It should go without saying that the first step toward having success with a SaaS business is offering high-quality products and services that add real value to your customers’ lives.
But even with great products that sell themselves, you still need effective marketing and customer relationship management to take you to step two and beyond.
Why? Well, If your prospects aren’t clear about how your product would benefit them, they may decide to go with your competitor. Or if your current customers don’t feel you value their business, they may decide not to renew. In the competitive SaaS environment, it’s crucial to use all the tools at your disposal to both gain and retain a robust clientele that is engaged with your brand and confident in the value you’re offering them.
Most experts agree that it can cost many times more to acquire a new customer than it does to retain an existing one, and a Bain & Company study indicated that increasing customer retention by 5 percent increases profits by 25 to 95 percent. This means that it’s vital that you focus efforts on customer retention as well as initial conversion, as acquisition and retention are two sides of the same coin. Both require a commitment to creating a positive experience that keeps customers and prospects engaged with your company and product.
A CEI survey found that 86 percent of buyers are willing to pay more for a better customer experience, and according to an Accenture survey, in 2013, 62 percent of customers switched service providers due to a poor service experience. Companies that excel in customer-centric practices, on the other hand, report continuous growth in revenue, customer acquisition, and customer retention.
Here are three strategies you should be focusing on that can improve customer experience to increase both acquisition and retention.
1. Build intimacy and engagement with leads and existing customers
The relationships fostered via social media and other channels during the acquisition stage are deeply impactful to customer conversion. An NM Incite study demonstrates the importance of “social care” of customers via social media. According to the study, 71 percent of customers who experience “great social care” are likely to recommend the product or service to a friend, compared with 17% of customers who have a negative social experience. Marketing in the social media age can’t be a one-way street.
Today’s marketing means creating dialogue and one-on-one interactions with prospects and existing customers via social media platforms and other methods like email and webinars as buyers respond to being part of the conversation. Importantly, extend that conversation from new leads to existing customers by asking for feedback regularly. Develop a holistic strategy that keeps customers engaged from first contact through their entire lifecycle.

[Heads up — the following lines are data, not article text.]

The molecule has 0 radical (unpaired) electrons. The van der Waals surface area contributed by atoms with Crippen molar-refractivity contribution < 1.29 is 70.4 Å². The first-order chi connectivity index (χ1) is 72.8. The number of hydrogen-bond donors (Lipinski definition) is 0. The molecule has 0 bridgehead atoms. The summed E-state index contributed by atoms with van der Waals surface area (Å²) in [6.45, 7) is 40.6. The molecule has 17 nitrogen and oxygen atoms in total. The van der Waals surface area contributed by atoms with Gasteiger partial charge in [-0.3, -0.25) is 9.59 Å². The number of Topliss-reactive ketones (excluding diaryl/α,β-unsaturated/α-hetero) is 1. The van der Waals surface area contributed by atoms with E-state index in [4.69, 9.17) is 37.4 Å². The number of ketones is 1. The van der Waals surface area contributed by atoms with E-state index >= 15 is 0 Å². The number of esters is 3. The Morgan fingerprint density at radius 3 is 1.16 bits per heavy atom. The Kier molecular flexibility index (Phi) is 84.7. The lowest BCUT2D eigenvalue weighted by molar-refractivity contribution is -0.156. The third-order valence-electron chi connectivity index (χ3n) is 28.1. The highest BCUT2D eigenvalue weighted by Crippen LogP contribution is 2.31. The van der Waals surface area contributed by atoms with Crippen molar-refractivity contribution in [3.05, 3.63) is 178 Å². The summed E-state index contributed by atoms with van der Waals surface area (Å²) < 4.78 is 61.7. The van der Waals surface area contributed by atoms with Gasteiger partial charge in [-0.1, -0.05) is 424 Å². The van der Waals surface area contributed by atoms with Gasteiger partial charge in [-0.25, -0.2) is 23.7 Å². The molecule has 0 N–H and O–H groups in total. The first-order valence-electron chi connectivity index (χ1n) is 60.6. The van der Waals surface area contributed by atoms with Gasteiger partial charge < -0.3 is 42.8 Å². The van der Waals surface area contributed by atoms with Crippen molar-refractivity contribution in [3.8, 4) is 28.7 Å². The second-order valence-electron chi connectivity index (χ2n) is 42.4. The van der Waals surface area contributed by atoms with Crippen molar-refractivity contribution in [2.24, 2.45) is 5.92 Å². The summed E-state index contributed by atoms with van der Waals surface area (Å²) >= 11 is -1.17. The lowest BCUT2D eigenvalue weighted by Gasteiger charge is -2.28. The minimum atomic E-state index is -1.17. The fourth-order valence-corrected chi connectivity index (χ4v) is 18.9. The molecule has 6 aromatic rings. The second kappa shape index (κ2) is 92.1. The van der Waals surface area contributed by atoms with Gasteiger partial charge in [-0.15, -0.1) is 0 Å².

2. Take full advantage of customer analytics
As a marketer, you have extensive access to data on your marketing strategy’s impact on customer acquisition, retention, and behavior. It is astonishing how many marketers still aren’t taking full advantage of these tools to formally track what works and what does not. Additionally, analytics can reveal who’s using your product and how they’re using it — and more importantly, how they’re not using it. What value is in your product that your current customers aren’t accessing? What can you do to make that value clearer to both leads and customers?
When you start with a strategy to keep your customers engaged throughout their lifecycle, collecting this information and integrating it into your targeted marketing becomes possible and can help you fine-tune your approach and make sure you’re accurately addressing customers’ needs and preferences.
3. Use segmentation and targeting to speak your customers’ language
Naturally, different segments of your lead and customer population have different needs, desires, and pain points. Once you know who is buying your product and how they’re using it, you can tailor the style, language, and presentation of your online content to different audiences. Language, style, and persona speak volumes and can instantly alienate or attract individual buyers. Know what your target clientele like, what they find relatable, and what they want from your product to tailor your message specifically to the right leads.
Ultimately, both customer acquisition and retention come down to cultivating relationships with leads and customers. When you make a conscious effort to get to know your customers and their needs, they’re more confident in buying from you — and you’re better equipped to retain their business for a long time to come.
Need more tips for customer retention? Check out this webinar with SEMrush taking up a novel perspective on it: gamification.